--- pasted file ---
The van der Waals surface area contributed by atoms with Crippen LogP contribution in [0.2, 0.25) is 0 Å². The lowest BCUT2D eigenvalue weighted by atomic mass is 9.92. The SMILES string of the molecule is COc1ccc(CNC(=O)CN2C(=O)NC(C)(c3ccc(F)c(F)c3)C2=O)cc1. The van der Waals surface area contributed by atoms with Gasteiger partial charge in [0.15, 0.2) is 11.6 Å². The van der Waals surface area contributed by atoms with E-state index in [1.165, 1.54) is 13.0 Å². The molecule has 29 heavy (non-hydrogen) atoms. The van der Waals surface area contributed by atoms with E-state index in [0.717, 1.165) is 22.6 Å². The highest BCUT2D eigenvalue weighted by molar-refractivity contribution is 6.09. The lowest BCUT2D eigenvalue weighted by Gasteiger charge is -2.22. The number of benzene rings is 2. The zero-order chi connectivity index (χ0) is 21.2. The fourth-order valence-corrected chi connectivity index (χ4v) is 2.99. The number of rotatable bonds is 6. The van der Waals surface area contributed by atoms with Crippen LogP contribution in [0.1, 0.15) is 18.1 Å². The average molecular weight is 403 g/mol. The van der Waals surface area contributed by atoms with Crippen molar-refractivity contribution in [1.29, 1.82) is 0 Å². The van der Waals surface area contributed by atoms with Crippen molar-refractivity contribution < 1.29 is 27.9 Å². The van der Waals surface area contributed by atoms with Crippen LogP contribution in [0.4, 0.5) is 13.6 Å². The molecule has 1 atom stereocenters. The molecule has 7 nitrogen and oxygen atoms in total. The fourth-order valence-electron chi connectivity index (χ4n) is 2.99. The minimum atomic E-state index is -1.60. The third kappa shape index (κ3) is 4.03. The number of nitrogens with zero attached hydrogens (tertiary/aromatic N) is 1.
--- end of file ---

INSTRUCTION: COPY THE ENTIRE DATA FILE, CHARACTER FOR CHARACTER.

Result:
The van der Waals surface area contributed by atoms with Crippen LogP contribution in [0.2, 0.25) is 0 Å². The lowest BCUT2D eigenvalue weighted by atomic mass is 9.92. The SMILES string of the molecule is COc1ccc(CNC(=O)CN2C(=O)NC(C)(c3ccc(F)c(F)c3)C2=O)cc1. The van der Waals surface area contributed by atoms with Gasteiger partial charge in [0.15, 0.2) is 11.6 Å². The van der Waals surface area contributed by atoms with E-state index in [1.165, 1.54) is 13.0 Å². The molecule has 29 heavy (non-hydrogen) atoms. The van der Waals surface area contributed by atoms with E-state index in [0.717, 1.165) is 22.6 Å². The highest BCUT2D eigenvalue weighted by molar-refractivity contribution is 6.09. The lowest BCUT2D eigenvalue weighted by Gasteiger charge is -2.22. The number of benzene rings is 2. The zero-order chi connectivity index (χ0) is 21.2. The fourth-order valence-corrected chi connectivity index (χ4v) is 2.99. The number of rotatable bonds is 6. The van der Waals surface area contributed by atoms with Crippen LogP contribution in [0.1, 0.15) is 18.1 Å². The average molecular weight is 403 g/mol. The van der Waals surface area contributed by atoms with Crippen molar-refractivity contribution in [1.29, 1.82) is 0 Å². The van der Waals surface area contributed by atoms with Crippen molar-refractivity contribution < 1.29 is 27.9 Å². The van der Waals surface area contributed by atoms with Crippen LogP contribution in [0.4, 0.5) is 13.6 Å². The molecule has 1 atom stereocenters. The molecule has 7 nitrogen and oxygen atoms in total. The fourth-order valence-electron chi connectivity index (χ4n) is 2.99. The minimum atomic E-state index is -1.60. The third kappa shape index (κ3) is 4.03. The number of nitrogens with zero attached hydrogens (tertiary/aromatic N) is 1.